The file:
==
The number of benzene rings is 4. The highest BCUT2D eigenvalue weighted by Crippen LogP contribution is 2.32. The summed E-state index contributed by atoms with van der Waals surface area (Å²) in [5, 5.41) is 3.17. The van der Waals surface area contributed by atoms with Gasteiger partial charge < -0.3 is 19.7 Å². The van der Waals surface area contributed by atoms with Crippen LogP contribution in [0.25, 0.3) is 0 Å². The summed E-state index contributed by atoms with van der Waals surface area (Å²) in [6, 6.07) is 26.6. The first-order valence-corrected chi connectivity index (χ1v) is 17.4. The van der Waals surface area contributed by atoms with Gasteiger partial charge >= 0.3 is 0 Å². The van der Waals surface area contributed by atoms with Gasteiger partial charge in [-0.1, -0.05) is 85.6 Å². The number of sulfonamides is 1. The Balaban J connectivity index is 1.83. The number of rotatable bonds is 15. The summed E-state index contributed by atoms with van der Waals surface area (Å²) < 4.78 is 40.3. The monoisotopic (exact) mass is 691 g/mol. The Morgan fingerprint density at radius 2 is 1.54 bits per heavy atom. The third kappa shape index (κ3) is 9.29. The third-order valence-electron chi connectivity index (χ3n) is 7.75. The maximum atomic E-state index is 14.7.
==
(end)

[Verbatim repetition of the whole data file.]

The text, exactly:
The number of benzene rings is 4. The highest BCUT2D eigenvalue weighted by Crippen LogP contribution is 2.32. The summed E-state index contributed by atoms with van der Waals surface area (Å²) in [5, 5.41) is 3.17. The van der Waals surface area contributed by atoms with Gasteiger partial charge < -0.3 is 19.7 Å². The van der Waals surface area contributed by atoms with Crippen LogP contribution in [0.25, 0.3) is 0 Å². The summed E-state index contributed by atoms with van der Waals surface area (Å²) in [6, 6.07) is 26.6. The first-order valence-corrected chi connectivity index (χ1v) is 17.4. The van der Waals surface area contributed by atoms with Gasteiger partial charge >= 0.3 is 0 Å². The van der Waals surface area contributed by atoms with Gasteiger partial charge in [-0.1, -0.05) is 85.6 Å². The number of sulfonamides is 1. The Balaban J connectivity index is 1.83. The number of rotatable bonds is 15. The summed E-state index contributed by atoms with van der Waals surface area (Å²) < 4.78 is 40.3. The monoisotopic (exact) mass is 691 g/mol. The Morgan fingerprint density at radius 2 is 1.54 bits per heavy atom. The third kappa shape index (κ3) is 9.29. The third-order valence-electron chi connectivity index (χ3n) is 7.75. The maximum atomic E-state index is 14.7.